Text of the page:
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The Selection by Kiera Cass

The Selection (edition 2012)

by Kiera Cass

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Title:The Selection
Authors:Kiera Cass
Info:HarperTeen (2012), Hardcover, 336 pages
Collections:Your library

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The Selection by Kiera Cass


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**Fair warning right now, this is a review(ish) or a review-lite because I'm not sure I'm able to get things together enough on this book for what I'd call a review with nothing stuck on the end of the word ;-) **

The Selection is probably the most talked about YA novel (aside from maybe Cassandra Clare's novels) outside of book sites, lately. In both positive and negative ways. Some of the talk has undoubtedly been started by things other than the content of the novel (some drama by the editor and/or author and the possible TV pilot) . . . but a lot has also been about the book.

I'll admit that seeing a lot of really positive early reviews got me really excited for this one . . . that and the super gorgeous cover (what can I say, I'm a sucker for a pretty cover).

. . . Then some of the 'I-hate-this-book' reviews started to show up (or they were always there and I just don't follow those people on Goodreads or didn't look hard enough).

Any book that can draw such mixed reviews had me intrigued (again, just my Goodreads friends/those I follow - Goodreads as a whole has pretty balanced reviews 5 stars - 37%, 4 stars - 33%, 3 stars - 18%, 2 stars - 6%, 1 star - 4%).

So, I gave it a shot.

Described as The Bachelor or Cinderella meets The Hunger Games by the editor or blogs, I actually didn't see much, if any of The Hunger Games in The Selection. The Bachelor? Sure. With the one guy dating thirty five girls, that's kind of a given. Cinderella? Yeah, with disadvantaged (singing, even) girl becoming like a princess overnight.

Actually, though, the book reminded me a lot more of Wither. The whole set up of Illea in the beginning of the novel reminded me of the world Rhine was living in. It only reminded me more of Wither more once the story got going.

Wither had the different girls all living in a house and married to the same man, The Selection had them dating him, in Wither Rhine promises to despise him, in The Selection America's going to hate Maxon and just play along for a bit, in both the girls wonder if their feelings are changing.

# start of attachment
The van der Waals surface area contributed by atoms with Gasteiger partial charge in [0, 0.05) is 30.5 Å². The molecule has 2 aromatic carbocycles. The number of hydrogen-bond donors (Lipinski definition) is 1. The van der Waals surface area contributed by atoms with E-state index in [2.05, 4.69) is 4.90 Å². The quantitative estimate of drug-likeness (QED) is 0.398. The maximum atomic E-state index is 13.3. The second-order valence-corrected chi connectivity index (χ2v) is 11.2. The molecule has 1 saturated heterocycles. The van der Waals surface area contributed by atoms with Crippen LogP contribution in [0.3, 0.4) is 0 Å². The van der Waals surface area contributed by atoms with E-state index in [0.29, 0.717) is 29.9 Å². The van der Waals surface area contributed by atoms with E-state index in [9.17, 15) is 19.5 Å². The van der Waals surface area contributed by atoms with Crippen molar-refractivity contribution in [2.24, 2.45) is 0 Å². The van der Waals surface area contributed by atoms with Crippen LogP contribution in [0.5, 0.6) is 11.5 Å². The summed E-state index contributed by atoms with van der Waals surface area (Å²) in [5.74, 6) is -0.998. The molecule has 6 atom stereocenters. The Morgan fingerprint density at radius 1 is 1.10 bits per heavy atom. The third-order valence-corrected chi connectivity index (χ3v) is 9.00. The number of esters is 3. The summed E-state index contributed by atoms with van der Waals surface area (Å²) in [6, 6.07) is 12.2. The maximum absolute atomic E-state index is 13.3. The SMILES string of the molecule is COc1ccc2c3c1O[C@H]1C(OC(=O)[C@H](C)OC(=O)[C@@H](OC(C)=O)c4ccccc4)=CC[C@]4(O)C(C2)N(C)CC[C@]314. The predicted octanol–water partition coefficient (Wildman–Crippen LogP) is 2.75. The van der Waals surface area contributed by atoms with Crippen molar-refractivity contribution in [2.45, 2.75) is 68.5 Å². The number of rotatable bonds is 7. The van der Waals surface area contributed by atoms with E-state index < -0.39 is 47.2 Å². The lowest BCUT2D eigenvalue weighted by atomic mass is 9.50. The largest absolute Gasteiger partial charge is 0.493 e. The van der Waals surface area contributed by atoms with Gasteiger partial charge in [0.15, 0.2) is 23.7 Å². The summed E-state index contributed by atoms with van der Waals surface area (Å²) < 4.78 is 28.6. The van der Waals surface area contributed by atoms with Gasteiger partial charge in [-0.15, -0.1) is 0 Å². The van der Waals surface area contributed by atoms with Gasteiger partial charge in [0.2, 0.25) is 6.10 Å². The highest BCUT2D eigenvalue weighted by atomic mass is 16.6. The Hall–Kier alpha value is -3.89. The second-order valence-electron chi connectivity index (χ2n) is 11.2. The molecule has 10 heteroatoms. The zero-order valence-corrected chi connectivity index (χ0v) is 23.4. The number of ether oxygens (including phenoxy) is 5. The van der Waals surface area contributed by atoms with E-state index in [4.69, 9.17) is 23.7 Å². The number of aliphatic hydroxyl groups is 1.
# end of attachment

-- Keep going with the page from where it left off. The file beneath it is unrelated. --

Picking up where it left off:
That's not to say The Selection copies Wither, at all, just that it's what it reminded me of . . . and why I can't quite figure out why The Selection didn't work for me. Something about America just rubbed me the wrong way throughout the book.

She didn't seem like a real character, one that you could connect with. In the beginning she seemed obstinate just for the point of being difficult . . . then she'd start to give some and being difficult would kick in again. She just didn't work for me.

If you want to give The Selection a shot - like I said, a lot of people did love it, I'm just not one of them - do know that this is very much an introduction-y Book I. It doesn't end on a cliffhanger, per se, but it's the most prequel-like first book in a series I've read lately.

(If you read all of that, or even most of it - I love you!)
  BookSpot | May 18, 2015 |
To start off, I will say that I liked this book more that I thought I would. I was originally looking for a book for a reading challenge (needed blue covers) and just happened to see this at the library and figured it didn't look too bad and that I would just read it since nothing else was working.
I will admit, the concepts are not very original. The ideas that is is in between The Bachelor and Hunger Games (in the dystopia sense)is fairly accurate, with heavily leanings on The Bachelor. The love triangle setting adds a bit extra to character complexity.
I will not say much on what the books is about. The summary already does that in itself on this book. The book is written from America's perspective and what I will say otherwise is what I thought. First, I must admit, I dislike the character names. Yes I know the last names refer to what the person does, but the first names are horrid in my opinion. Yet the main thing is the writing style and pace. I literally laid down last night thinking I would read a few chapters. Next thing I knew, the sun would be rising soon and the book sat finished in my hands. I don't get that with many books anymore. This book made me giggle at times, and twitch in anticipation at others. It left me desperately craving the sequel. Wondering who she picks, or who Maxon picks,what is up with the other girls, etc.
So, while the concept is not original, the characters are interesting, and the story is written in a way that is easy to get wrapped up in it. I actually just put it back on hold at the library so I could skim through it once again before them next book comes out. I read it so fast I fear I might have missed things. I honestly had a hard time rating this. In the way in captured my attention once I started reading, and my desire to read it again I would normally say 5, but since it does lean SO heavily on the concept of The Bachelor. So, I give this a 4. ( )
  jljaina | May 16, 2015 |
I had to stay up all night to finish this book, but not for the reason you think. The plot does a good job of hooking you, but very little happens, and I was waiting for something exciting to happen. I didn't even realize when the climax of the book had occurred until I checked the page number. While it is a good premise, I did not feel that there was much risk being taken. The main character wasn't taken out of her comfort zone other than to leave home. In fact, she embraced leaving since she was angry at Aspen. Climaxes require the character to be knocked off balance, which America wasn't. She felt like a Mary-Sue with a slightly more developed range of interests. The world was not very developed, and the villains (Celeste and the rebels) remained either two-dimensional or faceless. It felt as though someone had taken the part of "The Hunger Games" where Katniss is made presentable in the Capitol and expanded it.